Online Callie Del Noire

Re: GOP Presidential Candidates - Managers and Populists
« Reply #14 on: January 12, 2011, 12:13:35 PM »
Too be brutally honest, I don't see any relevant people stepping up. The upper structure of the party has cut off the next generation of candidates quite effectively (I saw a lot of that when my brother tried to get nominated). The folks in charge don't want to 'step aside' to let younger candidates to step up and take charge. They are entrenched and determined to get their way.

Hence, you get folks like <shudder> Sarah Palin.

Offline Remiel

Re: GOP Presidential Candidates - Managers and Populists
« Reply #15 on: January 12, 2011, 12:33:51 PM »
Too be brutally honest, I don't see any relevant people stepping up. The upper structure of the party has cut off the next generation of candidates quite effectively (I saw a lot of that when my brother tried to get nominated). The folks in charge don't want to 'step aside' to let younger candidates to step up and take charge. They are entrenched and determined to get their way.

And that's going to ultimately hurt the party, I think.  Remember Ron Paul?  The Religious/Social Right was positively aghast at his nomination, and did everything they could to marginalize him, while he enjoyed huge grassroots-level support.

I'm not particularly a Ron Paul supporter, but I'm just using him as an example.  IMHO, we are going to need a more moderate candidate--a "manager", to use the terminology of the article--to stand a viable shot at taking back the presidency after the Bush Jr. fiasco.    There will always be elements who idolize people like Sarah Palin--who choose ideology over efficacy at every turn--but those kinds of candidates will never be effective leaders.  The best leaders are those who know how to compromise, who can pick their battles.

Online Callie Del Noire

Re: GOP Presidential Candidates - Managers and Populists
« Reply #16 on: January 12, 2011, 12:44:23 PM »
And that's going to ultimately hurt the party, I think.  Remember Ron Paul?  The Religious/Social Right was positively aghast at his nomination, and did everything they could to marginalize him, while he enjoyed huge grassroots-level support.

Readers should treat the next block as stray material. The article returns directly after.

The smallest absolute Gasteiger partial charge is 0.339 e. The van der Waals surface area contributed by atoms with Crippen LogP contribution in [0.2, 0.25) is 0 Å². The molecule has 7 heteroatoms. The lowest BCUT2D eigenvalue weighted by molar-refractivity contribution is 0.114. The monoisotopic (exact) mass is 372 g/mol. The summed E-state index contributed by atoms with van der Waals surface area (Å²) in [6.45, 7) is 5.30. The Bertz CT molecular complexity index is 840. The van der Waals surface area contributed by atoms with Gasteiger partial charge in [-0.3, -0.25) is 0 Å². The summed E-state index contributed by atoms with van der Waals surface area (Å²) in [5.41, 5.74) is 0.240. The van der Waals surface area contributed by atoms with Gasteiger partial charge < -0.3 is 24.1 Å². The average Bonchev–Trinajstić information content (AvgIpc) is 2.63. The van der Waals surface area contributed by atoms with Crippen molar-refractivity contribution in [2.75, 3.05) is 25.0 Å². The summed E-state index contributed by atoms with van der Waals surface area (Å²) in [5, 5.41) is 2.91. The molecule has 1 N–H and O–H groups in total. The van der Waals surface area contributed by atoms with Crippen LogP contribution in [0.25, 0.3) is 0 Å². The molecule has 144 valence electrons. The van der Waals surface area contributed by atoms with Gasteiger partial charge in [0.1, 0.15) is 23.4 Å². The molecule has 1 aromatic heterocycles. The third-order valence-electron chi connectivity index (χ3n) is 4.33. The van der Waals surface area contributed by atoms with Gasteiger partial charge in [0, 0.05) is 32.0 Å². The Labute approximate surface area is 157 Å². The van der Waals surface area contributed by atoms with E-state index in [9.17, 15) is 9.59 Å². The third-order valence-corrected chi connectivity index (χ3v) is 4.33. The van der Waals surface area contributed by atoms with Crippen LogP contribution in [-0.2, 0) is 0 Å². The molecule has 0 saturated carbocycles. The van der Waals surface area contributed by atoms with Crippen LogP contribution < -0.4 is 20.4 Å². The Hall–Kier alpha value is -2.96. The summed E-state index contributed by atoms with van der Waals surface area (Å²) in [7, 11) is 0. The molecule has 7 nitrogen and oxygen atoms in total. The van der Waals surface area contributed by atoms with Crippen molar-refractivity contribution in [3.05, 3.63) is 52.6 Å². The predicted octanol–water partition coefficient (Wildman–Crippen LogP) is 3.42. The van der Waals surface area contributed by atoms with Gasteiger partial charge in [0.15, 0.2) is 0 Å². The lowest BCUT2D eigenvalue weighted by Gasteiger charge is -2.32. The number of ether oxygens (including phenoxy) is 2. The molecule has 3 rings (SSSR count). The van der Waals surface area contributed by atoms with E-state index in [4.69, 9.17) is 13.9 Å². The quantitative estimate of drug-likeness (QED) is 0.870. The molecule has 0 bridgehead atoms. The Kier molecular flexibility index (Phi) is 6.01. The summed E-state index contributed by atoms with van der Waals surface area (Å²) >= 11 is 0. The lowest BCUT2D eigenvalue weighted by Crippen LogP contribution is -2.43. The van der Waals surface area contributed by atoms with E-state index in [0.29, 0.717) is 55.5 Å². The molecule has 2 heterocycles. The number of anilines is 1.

I'm not particularly a Ron Paul supporter, but I'm just using him as an example.  IMHO, we are going to need a more moderate candidate--a "manager", to use the terminology of the article--to stand a viable shot at taking back the presidency after the Bush Jr. fiasco.    There will always be elements who idolize people like Sarah Palin--who choose ideology over efficacy at every turn--but those kinds of candidates will never be effective leaders.  The best leaders are those who know how to compromise, who can pick their battles.


I imagine what could have happened if he had been brought into the primary process. One plus would have been NO SARAH PALIN. The party platform would have been a broader base of what the republicans (moderate and conservative) would have thought were relevant. That could have only done good for the process in my opionion.

Almost everyone of the candidates that will get a majority of the national party support are 'already rans' who never got too far. Most of the people who could do better are governors and such who don't have nation wide recognition (yet) and will have to fight for it. Since none of them have shown up in the media at this point, we'll not see that sort of candidate be effective till 2016 when the President is a lame duck. The race had started by this time when the last set of elections started up.

The only real upset I see at this point is if there is a MAJOR blow out in the White House that let's Hilary Clinton bow out of her position and have a chance to run for the Oval Office. Don't see it happening though.

Offline Oniya

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Re: GOP Presidential Candidates - Managers and Populists
« Reply #17 on: January 12, 2011, 01:00:14 PM »
Don't you mean 2012?  There's no guarantee that Obama will win nomination for a second term, although if he does last until 2016, it'll be a guarantee that we'll have a new Democrat in the offing.

Online Callie Del Noire

Re: GOP Presidential Candidates - Managers and Populists
« Reply #18 on: January 12, 2011, 01:04:23 PM »
Don't you mean 2012?  There's no guarantee that Obama will win nomination for a second term, although if he does last until 2016, it'll be a guarantee that we'll have a new Democrat in the offing.

Last election, by this time we had (then) Senator Obama and Clinton stumping, and several others making their moves as well. So far the only person who is working to keep themselves in the media is Sarah Palin (SHUDDER)

I imagine that the President will start stumping soon and the rest of the crowd will start making noises.


Offline Oniya

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Re: GOP Presidential Candidates - Managers and Populists
« Reply #19 on: January 12, 2011, 01:40:34 PM »
I must make a better effort at checking my caffeine levels before coming in here.  After posting, I realized what year it was now. *facepalm*

Online Callie Del Noire

Re: GOP Presidential Candidates - Managers and Populists
« Reply #20 on: January 12, 2011, 01:44:27 PM »
I must make a better effort at checking my caffeine levels before coming in here.  After posting, I realized what year it was now. *facepalm*